Cllr Mike Lee expressed concern that sale of the buildings kept being tied into ownership of Ports of Auckland Ltd & Auckland International Airport Ltd shares, and once more dragged in the presence of Independent Maori Statutory Board members at the committee table, which he’s constantly & vociferously opposed.

Cllr Linda Cooper said the 2 groups of assets were being considered separately: “I do want to rationalise some of the buildings we’ve got. We’ve got far too many buildings,” she said.

Cllr Wayne Walker said the council didn’t have a long-term vision for its accommodation, including council-controlled organisations, and an integral part of that was the civic administration building which the council intended to sell.

The call for a report on financing options for the 2 buildings was approved.

Link: Committee agenda

Attribution: Council committee agenda & stream of meeting.

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The rating numbers council will vote on today

These are the numbers mayor Len Brown (pictured) wants Auckland Council to set today for the year starting 1 July:

  • an average increase in rates revenue of 2.4%
  • a uniform annual general charge of $394
  • year 2 of the 3-year interim transport levy (targeted rate) be unchanged at a fixed charge of $113.85 (including gst) for non-business ratepayers and $183.85 (including gst) for business ratepayers
  • draw down from the council’s diversified financial asset portfolio up to $100 million/year over the next 2 years to manage debt ratios within prudent limits
  • $1.945 billion of capex, $3.67 billion of opex, $8.774 billion of closing debt, interest:revenue ratio 11.5%, debt:revenue ratio of 265%
  • the general rate differential for farm & lifestyle properties to stay at 80% of the urban residential rate.

The 2016-17 budget would be based on year 2 of the 2015-25 long-term plan, adjusted for the updates set out in the staff reports, and to incorporate the following changes & specific decisions:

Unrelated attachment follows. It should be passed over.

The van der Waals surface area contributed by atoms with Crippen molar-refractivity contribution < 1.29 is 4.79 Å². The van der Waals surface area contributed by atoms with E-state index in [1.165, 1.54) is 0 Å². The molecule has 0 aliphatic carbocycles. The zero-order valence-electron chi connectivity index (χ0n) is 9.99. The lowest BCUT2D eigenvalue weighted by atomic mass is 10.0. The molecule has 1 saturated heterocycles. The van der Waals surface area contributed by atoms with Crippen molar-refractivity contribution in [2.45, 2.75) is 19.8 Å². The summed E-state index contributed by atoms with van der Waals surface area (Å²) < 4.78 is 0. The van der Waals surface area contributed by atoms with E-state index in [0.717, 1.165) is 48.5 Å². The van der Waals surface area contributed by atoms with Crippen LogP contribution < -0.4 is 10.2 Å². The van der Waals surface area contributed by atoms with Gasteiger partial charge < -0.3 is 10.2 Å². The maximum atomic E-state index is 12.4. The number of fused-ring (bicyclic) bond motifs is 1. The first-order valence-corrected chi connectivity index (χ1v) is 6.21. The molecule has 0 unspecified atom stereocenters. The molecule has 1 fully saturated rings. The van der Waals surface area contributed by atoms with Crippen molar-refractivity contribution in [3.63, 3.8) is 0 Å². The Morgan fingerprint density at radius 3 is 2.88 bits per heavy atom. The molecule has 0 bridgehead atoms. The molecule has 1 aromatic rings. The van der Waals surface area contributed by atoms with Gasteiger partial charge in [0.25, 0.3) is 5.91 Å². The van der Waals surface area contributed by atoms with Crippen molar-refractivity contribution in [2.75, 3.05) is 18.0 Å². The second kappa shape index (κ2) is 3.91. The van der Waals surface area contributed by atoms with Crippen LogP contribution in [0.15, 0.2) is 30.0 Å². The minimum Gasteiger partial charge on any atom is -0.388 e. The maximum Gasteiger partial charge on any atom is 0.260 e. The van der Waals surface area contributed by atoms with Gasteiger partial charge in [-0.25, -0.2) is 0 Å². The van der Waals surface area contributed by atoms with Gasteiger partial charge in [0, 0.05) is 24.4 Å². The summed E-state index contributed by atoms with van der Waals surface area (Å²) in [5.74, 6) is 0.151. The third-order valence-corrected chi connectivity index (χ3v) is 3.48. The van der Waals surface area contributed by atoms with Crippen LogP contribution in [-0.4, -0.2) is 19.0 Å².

• Auckland Council to continue its public transport concessions
  • additional funding of $1.5 million to Auckland Transport, noting that the remaining $1.5 million estimated cost of the discontinued Government subsidy to come from internal savings in Auckland Transport
  • additional capital funding to Auckland Transport of $30 million in 2016-17 & $20 million in 2017-18 to support the early acquisition of land for capital projects excluding light rail
  • request Auckland Transport work with the NZ Transport Agency & Kiwirail to retain the land at the Waterview Tunnel construction site until the decision on the light rail project has been progressed
  • additional operating expenditure of $150,000 to deliver town & local centre clean-ups.

For Maori property

The mayor has proposed that the Maori freehold land rates remission & postponement policy be amended to include remissions:

  • to adjust rates to the equivalent of those that would have been charged, had the property been valued excluding any potential use that is unlikely to be achieved within Maori ownership
  • to adjust rates to the equivalent of those that would have been charged, had the rateable value of the property been adjusted by 10%, where properties have significant barriers to development such as owners being deceased or not succeeded to
  • for marae & urupa land in excess of the 2ha limit for non-rateability
  • for land returned under treaty settlement for commercial redress, where the land is set aside and protected for cultural, historic or natural conservation purposes or because it is wahi tapu, or used for a marae or urupa
  • that the rates remission & postponement policy be amended to remit fixed charges on Maori land on multiple titles used as single property.

Other specific targeted rate proposals:

  • a 2-year pilot programme be established providing financial assistance of up to $35,000/property to eligible homeowners in Piha, Te Henga, Karekare & Little Oneroa catchments to replace or upgrade their failing systems, funded by a targeted rate set from 1 July 2017
  • a targeted rate be set (at two-thirds of the level set regionally for a full year recycling service) to fund a fortnightly kerbside fully commingled recycling collection in rural Franklin
  • the Brown’s Bay, Glen Eden & North Harbour business improvement districts are extended.

The process:

The mayor’s annual budget proposal is debated this morning by the council’s finance & performance committee. Its recommendations go to the council’s governing body this afternoon for approval, without relitigation.

Mr Brown said in his summary:

The consultation document the governing body adopted in February identified the key changes to the rating policy on which it was seeking feedback – the level of uniform annual general charge, the interim transport levy, a reduced differential for farms over 50ha and the rates remission & postponement policy for Maori freehold land.